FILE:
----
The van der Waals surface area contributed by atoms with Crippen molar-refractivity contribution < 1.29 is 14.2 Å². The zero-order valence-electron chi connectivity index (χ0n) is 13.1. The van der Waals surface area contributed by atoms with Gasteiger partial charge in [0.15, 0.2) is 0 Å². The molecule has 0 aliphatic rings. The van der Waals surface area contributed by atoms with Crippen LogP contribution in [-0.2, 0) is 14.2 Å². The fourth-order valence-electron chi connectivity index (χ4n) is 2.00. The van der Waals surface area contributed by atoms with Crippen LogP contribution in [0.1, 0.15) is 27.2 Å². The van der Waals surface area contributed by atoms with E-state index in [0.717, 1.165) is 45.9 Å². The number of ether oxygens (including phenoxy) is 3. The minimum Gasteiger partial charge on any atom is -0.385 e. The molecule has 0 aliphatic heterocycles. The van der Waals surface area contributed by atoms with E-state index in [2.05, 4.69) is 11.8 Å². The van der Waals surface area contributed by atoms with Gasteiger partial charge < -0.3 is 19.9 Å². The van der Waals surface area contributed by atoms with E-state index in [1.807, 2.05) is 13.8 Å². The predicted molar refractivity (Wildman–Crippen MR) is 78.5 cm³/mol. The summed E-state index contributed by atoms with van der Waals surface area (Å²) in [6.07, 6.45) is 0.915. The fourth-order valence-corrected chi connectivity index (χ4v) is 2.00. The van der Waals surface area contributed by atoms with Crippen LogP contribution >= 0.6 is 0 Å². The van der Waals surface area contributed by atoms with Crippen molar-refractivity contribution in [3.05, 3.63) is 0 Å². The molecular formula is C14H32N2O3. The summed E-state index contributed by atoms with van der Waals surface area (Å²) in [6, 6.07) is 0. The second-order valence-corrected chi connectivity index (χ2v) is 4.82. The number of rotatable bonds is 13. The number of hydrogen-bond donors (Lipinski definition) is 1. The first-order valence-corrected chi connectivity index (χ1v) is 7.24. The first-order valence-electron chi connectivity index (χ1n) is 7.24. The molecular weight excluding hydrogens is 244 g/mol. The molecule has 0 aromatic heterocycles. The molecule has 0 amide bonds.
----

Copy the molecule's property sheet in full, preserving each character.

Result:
The van der Waals surface area contributed by atoms with Crippen molar-refractivity contribution < 1.29 is 14.2 Å². The zero-order valence-electron chi connectivity index (χ0n) is 13.1. The van der Waals surface area contributed by atoms with Gasteiger partial charge in [0.15, 0.2) is 0 Å². The molecule has 0 aliphatic rings. The van der Waals surface area contributed by atoms with Crippen LogP contribution in [-0.2, 0) is 14.2 Å². The fourth-order valence-electron chi connectivity index (χ4n) is 2.00. The van der Waals surface area contributed by atoms with Crippen LogP contribution in [0.1, 0.15) is 27.2 Å². The van der Waals surface area contributed by atoms with E-state index in [0.717, 1.165) is 45.9 Å². The number of ether oxygens (including phenoxy) is 3. The minimum Gasteiger partial charge on any atom is -0.385 e. The molecule has 0 aliphatic heterocycles. The van der Waals surface area contributed by atoms with E-state index in [2.05, 4.69) is 11.8 Å². The van der Waals surface area contributed by atoms with Gasteiger partial charge < -0.3 is 19.9 Å². The van der Waals surface area contributed by atoms with E-state index in [1.807, 2.05) is 13.8 Å². The predicted molar refractivity (Wildman–Crippen MR) is 78.5 cm³/mol. The summed E-state index contributed by atoms with van der Waals surface area (Å²) in [6.07, 6.45) is 0.915. The fourth-order valence-corrected chi connectivity index (χ4v) is 2.00. The van der Waals surface area contributed by atoms with Crippen LogP contribution >= 0.6 is 0 Å². The van der Waals surface area contributed by atoms with Crippen molar-refractivity contribution in [3.05, 3.63) is 0 Å². The molecular formula is C14H32N2O3. The summed E-state index contributed by atoms with van der Waals surface area (Å²) in [6, 6.07) is 0. The second-order valence-corrected chi connectivity index (χ2v) is 4.82. The number of rotatable bonds is 13. The number of hydrogen-bond donors (Lipinski definition) is 1. The first-order valence-corrected chi connectivity index (χ1v) is 7.24. The first-order valence-electron chi connectivity index (χ1n) is 7.24. The molecular weight excluding hydrogens is 244 g/mol. The molecule has 0 aromatic heterocycles. The molecule has 0 amide bonds.